Pupils at Busby Primary school were involved in the planting of the vertical garden, using an assortment of edible plants such as strawberries and culinary herbs, as well as variety of wildflower species to help support rare local butterflies, selected with the help of Butterfly Conservation (BC) Scotland Project Officer Anthony McCluskey. Located in the school grounds, the pupils will also be involved in looking after the garden as it continues to grow and flourish, which will include biodiversity monitoring with the help of BC Scotland.

The school has been incredibly supportive of the project, they see the vertical garden as a valuable resource, providing pupils with a vehicle to explore conservation, sustainability and biodiversity as themes within their education, helping them become active participants in their community.

The installation was made possible with funding provided by the Nineveh Charitable Trust, Ernest Cook Trust, Tesco Bags of Help, and Timberplay Scotland. Initial development of the project was funded through the Central Scotland Green Network (CSGN) Ideas Fund, which was created to inspire innovative environmental projects. The 2016 competition focused on artists and creative professionals in celebration of Scotland’s Year of Innovation, Architecture and Design.


Angus MacDonald MSP hails success of Grangemouth Green Roof project

Angus MacDonald SNP party member for Falkirk East enjoyed a trip to a green roof opposite CalaChems reception on the 16th of April. Angus was joined by John Walker (CalaChem Building and Estates Manager), Suzanne Burgess (Buglife Scotland Manager) and Christopher Langton (from Bauder) to discuss the importance of green roofs and other green infrastructure for wildlife and people.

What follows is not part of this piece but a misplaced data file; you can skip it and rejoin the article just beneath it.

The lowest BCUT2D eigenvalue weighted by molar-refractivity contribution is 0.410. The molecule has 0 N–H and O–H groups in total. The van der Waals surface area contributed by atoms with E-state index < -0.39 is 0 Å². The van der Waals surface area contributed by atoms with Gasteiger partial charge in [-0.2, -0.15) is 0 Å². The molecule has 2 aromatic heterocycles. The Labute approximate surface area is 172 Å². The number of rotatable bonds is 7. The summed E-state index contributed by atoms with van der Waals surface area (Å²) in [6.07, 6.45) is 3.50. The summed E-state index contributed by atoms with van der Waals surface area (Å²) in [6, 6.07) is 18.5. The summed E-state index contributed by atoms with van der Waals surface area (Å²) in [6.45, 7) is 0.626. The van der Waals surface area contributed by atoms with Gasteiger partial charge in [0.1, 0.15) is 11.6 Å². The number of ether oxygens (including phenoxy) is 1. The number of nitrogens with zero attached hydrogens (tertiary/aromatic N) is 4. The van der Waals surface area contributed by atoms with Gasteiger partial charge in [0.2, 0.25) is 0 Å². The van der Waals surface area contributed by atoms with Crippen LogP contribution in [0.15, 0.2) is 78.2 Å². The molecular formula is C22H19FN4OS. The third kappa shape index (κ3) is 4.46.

CalaChems green roof is over 140m2 in size and was installed in May 2015 through the Glorious Green Roof project with funding from HLF and EU life funds through EcoCo. This Inner Forth Landscape Initiative project has helped to create a stepping stone for wildlife allowing them to move and mix across the area of Grangemouth. Last year wildflowers on the roof including Kidney vetch, Thrift and Oxeye daisy provided forage for bumblebees, butterflies and even 7-spot ladybirds! An Oystercatcher also nested on the roof!

As well as providing habitat for wildlife at roof level, green roofs have a number of other benefits, including cooling the building in summer and insulating it in winter, reducing noise pollution and flooding, as well as increasing the lifespan of the roof!

Angus MacDonald MSP enjoyed his visit to the biodiverse roof and learning how it is benefitting the local area as well as CalaChem. This spring we will add extra wildflowers that will provide further forage opportunities for bees and other pollinators.

Photograph by Iain Sinclair